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Leo Varadkar and Simon Coveney only contenders for position of taoiseach

The battle to be the next taoiseach has come down to Leo Varadkar and Simon Coveney as both camps put on a show of strength on day one of the Fine Gael leadership contest.

While Mr Varadkar is expected to personally launch his bid on Saturday, Mr Coveney fired the opening salvo on the steps of his party headquarters and declared he was not going to engage in sound bites and glib put-downs.

"For me, I'm in politics to be positive and constructive," he said.

"I want to lead a party and a country that can heal many of the divisions that have opened up over the last decade or so."

The two challengers were left to fight it out as Justice Minister Frances Fitzgerald and Education Minister Richard Bruton ruled themselves out of the race.

Mr Bruton declared his support for Mr Varadkar, as did Jobs Minister Mary Mitchell O'Connor, and those endorsements are expected to be backed by several other cabinet members in the coming days.

Others in the ministerial ranks to back the Social Protection Minister were Joe McHugh, Minister for the Diaspora and International Development, who joined Mr Varadkar in Gweedore, Co Donegal, last weekend, and Eoghan Murphy and Sean Kyne.

Helen McEntee, another junior minister in Mr Varadkar's camp, said: "Look at the fresh new approach he has taken to politics, look at how he interacts with people, look at his vision for a more forward-thinking and open Ireland. This country needs a leader for the 21st century and Leo is that person".

On the other side of the battleline, Health Minister Simon Harris flanked Mr Coveney as he set out his stall.

"Politics and society have become very fractured and Simon wants to reunite communities and reunite this country. That is precisely what we need right now and I believe Simon Coveney will deliver on this," Mr Harris said.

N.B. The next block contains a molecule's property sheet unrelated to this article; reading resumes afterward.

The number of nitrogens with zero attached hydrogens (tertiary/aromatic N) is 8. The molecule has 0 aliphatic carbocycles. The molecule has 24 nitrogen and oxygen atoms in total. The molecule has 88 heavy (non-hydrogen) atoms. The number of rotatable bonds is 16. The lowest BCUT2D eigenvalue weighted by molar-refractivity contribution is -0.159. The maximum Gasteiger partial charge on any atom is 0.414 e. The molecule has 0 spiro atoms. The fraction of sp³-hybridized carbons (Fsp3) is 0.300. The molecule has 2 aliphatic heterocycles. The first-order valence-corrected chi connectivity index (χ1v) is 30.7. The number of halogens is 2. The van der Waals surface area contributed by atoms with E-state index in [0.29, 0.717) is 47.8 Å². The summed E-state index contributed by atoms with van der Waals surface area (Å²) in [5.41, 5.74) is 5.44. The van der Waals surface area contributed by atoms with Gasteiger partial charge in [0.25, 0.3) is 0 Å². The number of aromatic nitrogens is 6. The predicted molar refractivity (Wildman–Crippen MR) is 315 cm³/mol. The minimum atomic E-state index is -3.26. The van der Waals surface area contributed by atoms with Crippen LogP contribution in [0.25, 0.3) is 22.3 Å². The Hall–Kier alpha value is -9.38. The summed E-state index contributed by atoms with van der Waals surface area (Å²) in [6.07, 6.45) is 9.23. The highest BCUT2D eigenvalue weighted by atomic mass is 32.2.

The Coveney camp also made a big play on his own admission that he had asked to be Minister for Housing in the midst of an unprecedented homelessness and housing crisis.

He set himself a deadline of the end of June to end the practice of putting up homeless families in long-term accommodation in hotels and B&Bs. There are still about 600 families in that position.

Mr Harris added: "Simon Coveney certainly doesn't shirk challenges; he confronts them."

Senator James Reilly announced he was stepping down as deputy leader of Fine Gael while plumping for Mr Coveney. Junior ministers Damien English and David Stanton are also in the camp.

Mr Coveney denied that he has made any promises on cabinet jobs in return for support for his leadership bid and the TDs who came out gunning for Mr Varadkar also claimed they had been given no assurances.

In the midst of declarations, Michael Noonan announced he would retire from politics at the next election.

The Finance Minister said he did not want to be considered for another cabinet job and would not stand again for the Dail.

"I believe now is a good time for a new finance minister to take up office. Ireland is the fastest-growing economy in Europe, the budget is almost balanced and we are on the cusp of full employment," he said.

"I will continue to carry out my duties as Minister for Finance until a successor is appointed."

Mr Kenny's successor is due to be elected by the parliamentary party, rank-and-file members and councillors on June 2 with the new leader to be voted in as taoiseach in the Dail in subsequent days.

Mr Coveney's camp later claimed to have the support of 90% of the councillors in Cork and Kerry.

The Fine Gael leadership is decided by an electoral college that gives the parliamentary party, made up of TDs, senators and MEPs, 65% of the vote.

The rank-and-file members of the party have 25% and councillors 10%.

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